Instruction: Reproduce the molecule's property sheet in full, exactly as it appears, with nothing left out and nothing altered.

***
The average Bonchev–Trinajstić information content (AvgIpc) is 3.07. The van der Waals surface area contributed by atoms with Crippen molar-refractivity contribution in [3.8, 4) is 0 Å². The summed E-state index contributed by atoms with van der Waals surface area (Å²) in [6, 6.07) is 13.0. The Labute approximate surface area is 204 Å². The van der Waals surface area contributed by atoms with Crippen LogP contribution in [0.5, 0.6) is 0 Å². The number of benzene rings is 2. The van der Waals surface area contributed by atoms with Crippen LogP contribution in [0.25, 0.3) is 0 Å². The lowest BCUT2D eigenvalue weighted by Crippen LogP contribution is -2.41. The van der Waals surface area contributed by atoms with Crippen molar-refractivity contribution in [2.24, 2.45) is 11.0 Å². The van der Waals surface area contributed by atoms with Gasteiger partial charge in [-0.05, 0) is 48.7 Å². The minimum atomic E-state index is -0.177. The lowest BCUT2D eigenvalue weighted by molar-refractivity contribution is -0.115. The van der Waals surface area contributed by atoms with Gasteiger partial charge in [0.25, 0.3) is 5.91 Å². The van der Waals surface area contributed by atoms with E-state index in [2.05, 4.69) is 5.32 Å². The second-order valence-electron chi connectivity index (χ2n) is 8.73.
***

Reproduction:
The average Bonchev–Trinajstić information content (AvgIpc) is 3.07. The van der Waals surface area contributed by atoms with Crippen molar-refractivity contribution in [3.8, 4) is 0 Å². The summed E-state index contributed by atoms with van der Waals surface area (Å²) in [6, 6.07) is 13.0. The Labute approximate surface area is 204 Å². The van der Waals surface area contributed by atoms with Crippen LogP contribution in [0.5, 0.6) is 0 Å². The number of benzene rings is 2. The van der Waals surface area contributed by atoms with Crippen LogP contribution in [0.25, 0.3) is 0 Å². The lowest BCUT2D eigenvalue weighted by Crippen LogP contribution is -2.41. The van der Waals surface area contributed by atoms with Crippen molar-refractivity contribution in [2.24, 2.45) is 11.0 Å². The van der Waals surface area contributed by atoms with Gasteiger partial charge in [-0.05, 0) is 48.7 Å². The minimum atomic E-state index is -0.177. The lowest BCUT2D eigenvalue weighted by molar-refractivity contribution is -0.115. The van der Waals surface area contributed by atoms with Gasteiger partial charge in [0.25, 0.3) is 5.91 Å². The van der Waals surface area contributed by atoms with E-state index in [2.05, 4.69) is 5.32 Å². The second-order valence-electron chi connectivity index (χ2n) is 8.73.